Tag Archives: Ubisoft Toronto


Thought Bubble:
We are artists
(so let’s start talking like it!)

By Navid Khavari
April 9, 2013

This is a guest editorial from Navid Khavari (@Navface), Ubisoft Toronto’s senior narrative designer for Splinter Cell: Blacklist. His career in story development began at Toronto-based studios Lenz Entertainment and Story City, and he’s also worked at Bedlam Games, writing/designing the interactive motion comic for Lost Girl (Showcase/ABC), and several video game properties, including Dungeons & Dragons: Daggerdale. Views represented in this editorial are those of the author alone, not Ubisoft Toronto or Dork Shelf.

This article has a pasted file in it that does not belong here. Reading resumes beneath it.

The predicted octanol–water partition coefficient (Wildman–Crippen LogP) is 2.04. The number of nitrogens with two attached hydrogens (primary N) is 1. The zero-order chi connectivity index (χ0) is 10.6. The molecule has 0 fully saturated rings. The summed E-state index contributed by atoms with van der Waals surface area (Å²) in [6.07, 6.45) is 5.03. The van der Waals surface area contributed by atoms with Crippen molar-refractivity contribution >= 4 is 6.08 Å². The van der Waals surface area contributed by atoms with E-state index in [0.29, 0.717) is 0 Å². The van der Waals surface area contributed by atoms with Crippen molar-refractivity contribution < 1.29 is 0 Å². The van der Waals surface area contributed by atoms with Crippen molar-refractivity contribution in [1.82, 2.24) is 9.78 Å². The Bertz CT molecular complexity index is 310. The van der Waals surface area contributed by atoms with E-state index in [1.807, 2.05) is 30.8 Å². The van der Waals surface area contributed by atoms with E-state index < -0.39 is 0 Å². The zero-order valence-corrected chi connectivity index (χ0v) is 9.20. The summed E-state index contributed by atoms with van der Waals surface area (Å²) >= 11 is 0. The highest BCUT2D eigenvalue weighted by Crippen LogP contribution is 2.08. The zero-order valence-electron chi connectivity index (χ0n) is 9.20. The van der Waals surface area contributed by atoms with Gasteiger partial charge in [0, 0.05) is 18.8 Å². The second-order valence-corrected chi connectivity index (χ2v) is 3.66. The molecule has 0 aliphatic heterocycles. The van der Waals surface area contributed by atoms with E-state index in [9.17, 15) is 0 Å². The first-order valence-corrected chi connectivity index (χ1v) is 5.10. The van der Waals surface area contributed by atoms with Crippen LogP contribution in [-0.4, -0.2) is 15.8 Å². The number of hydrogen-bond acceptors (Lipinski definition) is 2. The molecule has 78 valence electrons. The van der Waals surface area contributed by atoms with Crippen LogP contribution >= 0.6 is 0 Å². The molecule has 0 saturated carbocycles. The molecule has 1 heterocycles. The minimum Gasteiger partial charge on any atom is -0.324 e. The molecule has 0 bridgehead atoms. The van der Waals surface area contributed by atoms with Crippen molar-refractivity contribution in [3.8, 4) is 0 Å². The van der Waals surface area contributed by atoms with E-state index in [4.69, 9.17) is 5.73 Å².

BioShock Infinite

Irrational Games’ BioShock Infinite

I might be wrong. This is how I’m feeling right now, and that could change. To think I was always right would be to ignore everything I’ve experienced up to now.

But there is something that worries me about the video game industry, something that needs to find alignment, something preventing us to reach higher than we have. And that is the lack of use in our common vocabulary of the words “art” and “artistry” and “auteur.”

I’ve worked on games that were received horribly, and games that I hope will be embraced. I’ve experienced countless conferences, get-togethers, roundtables, raging debates over coffee — and each seems so exhaustively focused on whether games are art, and how to defend that idea, or even what constitutes a “game.”